I rearly rose, just at the break of Day,
Before the Sun had chas'd the Stars away;
A-field I went, amid the Morning Dew
To milk my Kine (for so should Huswives do)
Thee first I spy'd, and the first Swain we see,
In spite of Fortune shall our True-love be;
See, Lubberkin, each Bird his Partner take,
And canst thou then thy Sweatheart dear forsake?
With my sharp Heel I three times mark the Ground,
And turn me thrice around, around, around.

Last May-day fair I search'd to find a Snail
That might my secret Lover's Name reveal;
Upon a Gooseberry Bush a Snail I found,
For always Snails near sweetest Fruit abound.
I seiz'd the Vermine, home I quickly sped,
And on the Hearth the milk-white Embers spread.
Slow crawl'd the Snail, and if I right can spell,
In the soft Ashes mark'd a curious L:
Oh, may this wondrous Omen lucky prove!
For L is found in Lubberkin and Love.
With my sharp Heel I three times mark the Ground,
And turn me thrice around, around, around.

Two Hazel-Nuts I threw into the Flame,
And to each Nut I gave a Sweet-heart's Name.
This with the loudest Bounce me sore amaz'd,
That in a Flame of brightest Colour blaz'd.
As blaz'd the Nut so may thy Passion grow,
For 'twas thy Nut that did so brightly glow.
With my sharp Heel I three times mark the Ground,
And turn me thrice around, around, around.

As Peascods once I pluck'd, I chanc'd to see
One that was closely fill'd with three times three,
Which when I cropp'd I safely home convey'd,
And o'er my Door the Spell in secret laid.
My Wheel I turn'd, and sung a Ballad new,
While from the Spindle I the Fleeces drew
The Latch mov'd up, when who should first come in,
But in his proper Person, — Lubberkin.
I broke my Yarn surpriz'd the Sight to see,
Sure Sign that he would break his Word with me.
Eftsoons I join'd it with my wonted Slight,
So may again his Love with mine unite!
With my sharp Heel I three times mark the Ground,
And turn me thrice around, around, around.

This Lady-fly I take from off the Grass,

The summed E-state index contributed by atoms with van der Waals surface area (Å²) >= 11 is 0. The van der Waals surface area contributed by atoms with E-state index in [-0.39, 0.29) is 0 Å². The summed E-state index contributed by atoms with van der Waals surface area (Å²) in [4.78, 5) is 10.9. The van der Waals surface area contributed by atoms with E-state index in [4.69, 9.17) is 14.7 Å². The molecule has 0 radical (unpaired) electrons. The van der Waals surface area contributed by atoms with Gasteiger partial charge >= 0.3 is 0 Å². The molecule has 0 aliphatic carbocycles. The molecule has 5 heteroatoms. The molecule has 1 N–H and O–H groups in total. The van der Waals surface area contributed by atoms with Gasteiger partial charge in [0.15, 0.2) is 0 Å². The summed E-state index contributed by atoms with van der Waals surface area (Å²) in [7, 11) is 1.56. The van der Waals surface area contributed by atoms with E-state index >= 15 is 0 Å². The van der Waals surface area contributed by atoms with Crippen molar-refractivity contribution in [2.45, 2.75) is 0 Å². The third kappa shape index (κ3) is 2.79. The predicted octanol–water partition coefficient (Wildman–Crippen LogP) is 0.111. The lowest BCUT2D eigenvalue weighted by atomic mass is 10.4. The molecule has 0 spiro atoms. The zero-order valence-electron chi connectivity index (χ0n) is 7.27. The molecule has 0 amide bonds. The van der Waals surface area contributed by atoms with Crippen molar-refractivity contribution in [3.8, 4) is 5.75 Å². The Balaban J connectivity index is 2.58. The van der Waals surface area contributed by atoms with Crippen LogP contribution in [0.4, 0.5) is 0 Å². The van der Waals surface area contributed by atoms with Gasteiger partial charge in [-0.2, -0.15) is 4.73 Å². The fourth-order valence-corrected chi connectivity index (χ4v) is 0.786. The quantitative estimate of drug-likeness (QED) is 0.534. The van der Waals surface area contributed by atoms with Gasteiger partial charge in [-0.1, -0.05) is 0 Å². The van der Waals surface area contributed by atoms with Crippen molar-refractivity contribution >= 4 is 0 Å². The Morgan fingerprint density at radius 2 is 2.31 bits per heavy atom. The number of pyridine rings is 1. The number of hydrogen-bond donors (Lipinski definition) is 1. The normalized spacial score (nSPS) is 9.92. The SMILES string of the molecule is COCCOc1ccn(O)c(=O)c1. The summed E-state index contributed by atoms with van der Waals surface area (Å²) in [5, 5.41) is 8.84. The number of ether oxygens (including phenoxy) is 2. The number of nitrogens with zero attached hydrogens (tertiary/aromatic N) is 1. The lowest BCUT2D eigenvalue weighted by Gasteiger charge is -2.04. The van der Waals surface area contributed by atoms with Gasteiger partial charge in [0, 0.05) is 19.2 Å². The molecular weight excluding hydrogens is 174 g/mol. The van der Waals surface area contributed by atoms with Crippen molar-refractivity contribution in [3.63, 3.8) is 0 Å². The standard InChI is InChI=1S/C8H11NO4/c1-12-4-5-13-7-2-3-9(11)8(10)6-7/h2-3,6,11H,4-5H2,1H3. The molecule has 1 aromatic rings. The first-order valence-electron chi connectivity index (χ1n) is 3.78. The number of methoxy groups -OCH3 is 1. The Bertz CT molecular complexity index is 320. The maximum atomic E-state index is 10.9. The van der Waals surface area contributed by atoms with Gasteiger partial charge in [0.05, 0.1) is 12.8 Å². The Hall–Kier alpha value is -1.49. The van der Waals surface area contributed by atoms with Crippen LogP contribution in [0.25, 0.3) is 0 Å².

Whose spotted Back might scarlet Red surpass.
Fly, Lady-Bird, North, South, or East or West,
Fly where the Man is found that I love best.
He leaves my Hand, see, to the West he's flown,
To call my True-love from the faithless Town.
With my sharp Heel I three times mark the Ground,
And turn me thrice around, around, around.

This mellow Pippin, which I pare around,
My Shepherd's Name shall flourish on the Ground.
I fling th' unbroken Paring o'er my Head,
Upon the Grass a perfect L is read;
Yet on my Heart a fairer L is seen
Than what the Paring marks upon the Green.
With my sharp Heel I three times mark the Ground,
And turn me thrice around, around, around.

This Pippin shall another Tryal make,
See from the Core two Kernels brown I take;
This on my Cheek for Lubberkin is worn,
And Boobyclod on t' other side is born.
But Boobyclod soon drops upon the Ground,
A certain Token that his Love's unsound,
While Lubberkin sticks firmly to the last;
Oh were his Lips to mine but join'd so fast!
With my sharp Heel I three times mark the Ground,
And turn me thrice around, around, around.

As Lubberkin once slept beneath a Tree,
I twitch'd his dangling Garter from his Knee;
He wist not when the hempen String I drew,
Now mine I quickly doff of inkle Blue;
Together fast I tye the Garters twain,
And while I knit the Knot repeat this Strain.
Three times a True-love's Knot I tye secure,
Firm be the Knot, firm may his Love endure.
With my sharp Heel I three times mark the Ground,
And turn me thrice around, around, around.

As I was wont, I trudg'd last Market-Day
To Town, with New-laid Eggs preserv'd in Hay.
I made my Market long before 'twas Night,
My Purse grew Heavy and my Basket light.
Strait to the Pothecary's Shop I went,
And in Love-Powder all my Mony spent;
Behap what will, next Sunday after Prayers,
When to the Ale-house Lubberkin repairs,
These Golden Flies into his Mug I'll throw,
And soon the Swain with fervent Love shall glow.
With my sharp Heel I three times mark the Ground,
And turn me thrice around, around, around.

But hold — our Light-Foot barks, and cocks his Ears,
O'er yonder Stile see Lubberkin appears.
He comes, he comes, Hobnelia's not bewray'd,
Nor shall she crown'd with Willow die a maid.
He vows, he swears, he'll give me a green Gown,
Oh dear! I fall adown, adown, adown!

[pp. 31-38]